Maybe it’s just the novelty of Intel-based Macs; maybe it’s evangelism on the part of Apple’s developer relations personnel. Maybe it’s just a healthy curiosity about the condition of the grass on the neighbor’s side of the fence. But one way or the other, new game companies we haven’t seen before popped up on Mac gamers’ horizons this year.
Companies like Rake In Grass, for example—this indie developer from the Czech Republic was responsible for the deliciously addictive side-scrolling shooter Jets‘n’Guns. PlayFirst isn’t quite new to the Mac, but it made a solid push in 2006 with the simultaneous Mac and PC release of Diner Dash: Flo on the Go, a sequel to one of the most popular and successful casual games in recent memory. Large Animal Games is another relative newcomer—its recently-released Rocketbowl Plus combines mini-golf and bowling in a unique Atomic Age mix.
Another company that established a strong Mac presence in 2006 is Mac Joy —the Macintosh counterpart to Arcade Lab, a casual games site for Windows. Based in Sweden, Mac Joy offers up casual game titles with an arcade flavor—the brickbashing game Bricks of Egypt, for example, and the side scroller Pizza Panic. The production quality is top notch and the games are fun to play.
The year also saw the advent of gaming on the iPod—well, more sophisticated gaming than that low-tech version of Breakout you’d find on early-generation iPods. Late in the year Apple introduced downloadable premium games, available at $5 a pop from its online iTunes Store. Developed only for the video iPod, the games run the gamut from tried and true titles like Tetris and Pac-Man to mini-golf, 3-D brickbashing and poker games, all thoroughly optimized to be played using the iPod’s click wheel.
So far, Apple’s published nine games. A couple of them were developed by Apple, while the rest come from third parties including Electronic Arts, PopCap Games and others. Apple’s kept a tight rein on iPod games so far: it hasn’t published a Software Development Kit, for example, which would allow third party developers to create games. And as of this writing, only those nine are available for download: Apple hasn’t announced any new ones, and it’s not letting any potential developers talk about their efforts, either—moves that have cast a pall over what otherwise would be a bright turn of events.
It’s doubtful that the iPod will—at least in its current incarnation—battle the likes of Sony’s PlayStation Portable or Nintendo’s DS for the hearts and minds of gamers looking for portable device. The controls, horsepower, and battery life of the iPod all make it a less-than-optimal portable game system for anything but casual fare. But Apple’s proven that the iPod can be a competent casual gaming platform similar in capabilities to a cell phone. And that seems like a perfect combination, providing commuters and people on their lunch breaks with yet another excuse to twiddle with their iPods.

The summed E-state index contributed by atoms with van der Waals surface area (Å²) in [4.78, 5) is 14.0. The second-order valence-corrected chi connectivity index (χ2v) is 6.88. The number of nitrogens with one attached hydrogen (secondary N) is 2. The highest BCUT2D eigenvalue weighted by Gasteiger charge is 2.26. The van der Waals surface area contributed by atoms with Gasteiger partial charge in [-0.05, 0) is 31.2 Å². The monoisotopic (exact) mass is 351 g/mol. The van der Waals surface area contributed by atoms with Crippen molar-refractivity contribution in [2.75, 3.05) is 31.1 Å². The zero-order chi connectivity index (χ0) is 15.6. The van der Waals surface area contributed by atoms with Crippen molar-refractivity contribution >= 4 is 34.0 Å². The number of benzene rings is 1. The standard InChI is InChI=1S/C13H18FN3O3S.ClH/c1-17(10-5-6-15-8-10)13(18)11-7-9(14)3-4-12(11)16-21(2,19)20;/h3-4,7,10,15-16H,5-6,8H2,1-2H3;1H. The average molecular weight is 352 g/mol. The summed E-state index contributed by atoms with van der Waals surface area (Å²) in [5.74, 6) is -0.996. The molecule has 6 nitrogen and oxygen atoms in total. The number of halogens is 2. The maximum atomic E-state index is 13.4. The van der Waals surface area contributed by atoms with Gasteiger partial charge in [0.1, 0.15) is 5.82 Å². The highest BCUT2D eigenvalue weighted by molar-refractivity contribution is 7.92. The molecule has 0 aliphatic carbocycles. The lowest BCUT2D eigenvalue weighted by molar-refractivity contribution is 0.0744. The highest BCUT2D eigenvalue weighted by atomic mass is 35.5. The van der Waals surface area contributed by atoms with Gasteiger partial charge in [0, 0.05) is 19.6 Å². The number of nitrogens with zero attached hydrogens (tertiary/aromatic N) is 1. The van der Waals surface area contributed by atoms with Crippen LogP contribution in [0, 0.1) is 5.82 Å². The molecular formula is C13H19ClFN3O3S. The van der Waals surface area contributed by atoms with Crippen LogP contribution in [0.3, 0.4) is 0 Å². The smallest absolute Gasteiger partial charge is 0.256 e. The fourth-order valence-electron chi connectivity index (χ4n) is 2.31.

Shelf space for Mac games continues to diminish at an alarming rate. Even in Apple Stores, which for several years have been the one solid retail environment for Mac games, the shelf space devoted to games has dwindled. Apple has restocked most stores so the entire Mac software collection is pushed to the back, making room for more and more iPod accessories, which visitors to the store seem to purchase with reckless abandon. But how many Swarovski crystal-encrusted iPod nano lanyards does the world really need?
This has led to some Mac game publishers looking for alternate ways to get their products into the hands of their customers. Certainly mail order distributors and Amazon.com remain key outlets, but that hasn’t stopped some companies from trying to roll their own solutions.
Deliver2Mac, for example, is a new effort started by the same people behind Virtual Programming, a U.K.-based Mac game publisher that has historically searched for the right mix with distribution and retail publish deals with a variety of U.S. companies. Deliver2Mac enables users to digitally download CD images of the games they want, and what’s more, it’s not just limited to Virtual Programming’s library. The service is perfectly happy to be a conduit for delivering other companies’ virtual goods as well.
An idea that’s on the same line but that still hasn’t seen the light of day is Gamerhood, the new distribution and download system promised by Aspyr Media. It looks like Aspyr has delayed the new system’s release until sometime in 2007, so it’s hard to say what sort of impact it will have. But the company has offered some tantalizing details, such as the ability to download games that are part of Aspyr’s vast back-catalog—titles that haven’t seen the light of day on retail store shelves in a while because Aspyr had to make room for newer products.
has taken the Mac world by the horns too. This service is owned by Tuncer Deniz, who also owns the authoritative Mac gaming site, Inside Mac Games. It provides a way for users to buy and download games, and it also provides a retail venue where you can purchase boxed versions of games as well. The more word gets out about Macgamestore.com the better—it can never hurt to know of other ways to get Mac games.
Casual gaming “portals” also made an impact in 2006. If you check the Web site of companies like Big Fish Games, Phelios and others, you’ll find many of the same games available for purchase and download. No, they’re not doing anything illegal—they’re just spreading the wealth a little bit, offering multiple ways for users to find games that they can play on their Macs. Freeverse Software rolled up its sleeves and got to work with a casual gaming site of its own called MacFun — one of the few Mac-specific casual gaming portals out there.
So, with fewer “big” commercial titles in circulation, there are still enough big titles to keep many Mac gamers happy, and a veritable explosion of casual gaming titles. All in all, 2006 hasn’t been a bad year for Mac games, though it’s had its ups and its downs. With the Intel transition in the bag and the Leopard update to OS X promising a whole new bag of tricks, it looks like it’s going to be a happy new year for Mac gamers, too.
[ Peter Cohen is Macworld ’s Game Room columnist. ]